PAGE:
“This tragic event revealed a number of gaps,” said Diane Shannon. “We had new Canadians with significant language barriers feeling completely helpless. There were seniors in the community who were isolated and didn’t have family members to assist them during the chaotic hours during the initial evacuation. We have a lot to learn about the complexity of our community and how agencies can respond to changing needs.”

As our staff slowly return to the community in the weeks ahead, we will be excited to welcome back member agencies and partner organizations in the Redpoll Centre.  We know that the ten per cent loss in the community is going to be reflected in the sector; of the 40 people who work with us on the second floor of Shell Place, we have confirmation that at least five lost their homes.  

We also know that a number of agencies are facing restoration challenges in terms of facilities and getting their staff back to work. The Redpoll Centre will serve as a temporary work and meeting space during this rebuilding period. We look forward to welcoming community benefit organizations, including our new friends at the Canadian Red Cross, making our hot desk and meeting spaces available.

The work ahead is going to be tough and require a collaborative approach, making best use of available resources. We have a sense of some of the challenges that children, youth, adults, families and disadvantaged individuals are going to face in the weeks and months ahead. We will also discover new challenges and will need to be ready to work with agencies to provide the supports and services to respond.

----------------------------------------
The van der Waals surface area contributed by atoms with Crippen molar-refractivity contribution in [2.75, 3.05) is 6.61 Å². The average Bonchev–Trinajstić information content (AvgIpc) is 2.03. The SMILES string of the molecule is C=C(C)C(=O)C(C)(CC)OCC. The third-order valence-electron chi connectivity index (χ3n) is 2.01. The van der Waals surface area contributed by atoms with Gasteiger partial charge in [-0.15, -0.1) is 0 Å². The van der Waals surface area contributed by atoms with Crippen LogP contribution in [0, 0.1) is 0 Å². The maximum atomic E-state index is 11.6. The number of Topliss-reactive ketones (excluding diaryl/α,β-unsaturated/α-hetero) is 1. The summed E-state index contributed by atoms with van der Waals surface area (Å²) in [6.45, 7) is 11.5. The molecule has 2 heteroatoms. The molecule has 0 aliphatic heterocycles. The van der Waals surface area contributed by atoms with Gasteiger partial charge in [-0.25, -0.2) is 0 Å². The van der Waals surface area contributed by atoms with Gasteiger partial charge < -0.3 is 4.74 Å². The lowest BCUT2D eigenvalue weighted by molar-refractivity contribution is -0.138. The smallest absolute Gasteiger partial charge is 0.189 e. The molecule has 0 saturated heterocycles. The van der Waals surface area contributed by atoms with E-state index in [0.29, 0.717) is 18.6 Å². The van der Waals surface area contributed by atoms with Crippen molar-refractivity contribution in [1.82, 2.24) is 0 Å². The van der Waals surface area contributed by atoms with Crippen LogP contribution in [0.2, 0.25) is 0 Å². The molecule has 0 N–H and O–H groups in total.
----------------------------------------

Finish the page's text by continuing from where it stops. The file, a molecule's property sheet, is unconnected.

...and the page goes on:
One thing is clear: “we are here and we are strong”. We are also ready to activate the incredible network of community leaders, companies and organizations to do whatever it takes to look after people as we recover and rebuild. The United Way of Fort McMurray has been playing this role since 1979 and we are honoured to help during this unparalleled period in our history. We are confident that when the fires are doused and the smoke clears, we will collectively be ready for the heavy lifting that will follow.


Russell is a 19 year resident of Wood Buffalo, a community builder, facilitator, social media practitioner, actor, director and artist. He began his Middle Age Bulge blog as a way of capturing his journey to wellness. It has morphed into a daily journal about all aspects of life in the north. Russell works with The United Way of Fort McMurray and co-owns Birdsong Connections with his wife Heather.